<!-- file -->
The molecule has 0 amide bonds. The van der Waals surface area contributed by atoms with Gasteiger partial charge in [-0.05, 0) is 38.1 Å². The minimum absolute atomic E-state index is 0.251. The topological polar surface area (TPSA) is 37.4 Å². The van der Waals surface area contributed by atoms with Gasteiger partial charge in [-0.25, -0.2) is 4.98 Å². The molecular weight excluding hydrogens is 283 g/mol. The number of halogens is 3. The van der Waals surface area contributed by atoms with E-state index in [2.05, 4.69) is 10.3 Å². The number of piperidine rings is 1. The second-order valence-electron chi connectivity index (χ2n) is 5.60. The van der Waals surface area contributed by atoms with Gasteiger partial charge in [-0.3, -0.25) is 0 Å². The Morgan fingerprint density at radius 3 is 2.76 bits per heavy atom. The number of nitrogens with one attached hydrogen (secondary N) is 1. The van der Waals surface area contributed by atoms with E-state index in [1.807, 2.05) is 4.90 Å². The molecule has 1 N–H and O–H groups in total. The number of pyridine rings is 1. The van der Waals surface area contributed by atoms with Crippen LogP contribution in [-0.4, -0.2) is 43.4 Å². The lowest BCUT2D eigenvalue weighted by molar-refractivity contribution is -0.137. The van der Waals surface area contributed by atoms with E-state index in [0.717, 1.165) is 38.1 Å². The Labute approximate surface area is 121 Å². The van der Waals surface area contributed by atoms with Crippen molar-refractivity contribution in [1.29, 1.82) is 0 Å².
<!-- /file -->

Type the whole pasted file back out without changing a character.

The molecule has 0 amide bonds. The van der Waals surface area contributed by atoms with Gasteiger partial charge in [-0.05, 0) is 38.1 Å². The minimum absolute atomic E-state index is 0.251. The topological polar surface area (TPSA) is 37.4 Å². The van der Waals surface area contributed by atoms with Gasteiger partial charge in [-0.25, -0.2) is 4.98 Å². The molecular weight excluding hydrogens is 283 g/mol. The number of halogens is 3. The van der Waals surface area contributed by atoms with E-state index in [2.05, 4.69) is 10.3 Å². The number of piperidine rings is 1. The second-order valence-electron chi connectivity index (χ2n) is 5.60. The van der Waals surface area contributed by atoms with Gasteiger partial charge in [-0.3, -0.25) is 0 Å². The Morgan fingerprint density at radius 3 is 2.76 bits per heavy atom. The number of nitrogens with one attached hydrogen (secondary N) is 1. The van der Waals surface area contributed by atoms with E-state index in [1.807, 2.05) is 4.90 Å². The molecule has 1 N–H and O–H groups in total. The number of pyridine rings is 1. The van der Waals surface area contributed by atoms with Crippen LogP contribution in [-0.4, -0.2) is 43.4 Å². The lowest BCUT2D eigenvalue weighted by molar-refractivity contribution is -0.137. The van der Waals surface area contributed by atoms with E-state index in [0.717, 1.165) is 38.1 Å². The Labute approximate surface area is 121 Å². The van der Waals surface area contributed by atoms with Crippen molar-refractivity contribution in [1.29, 1.82) is 0 Å².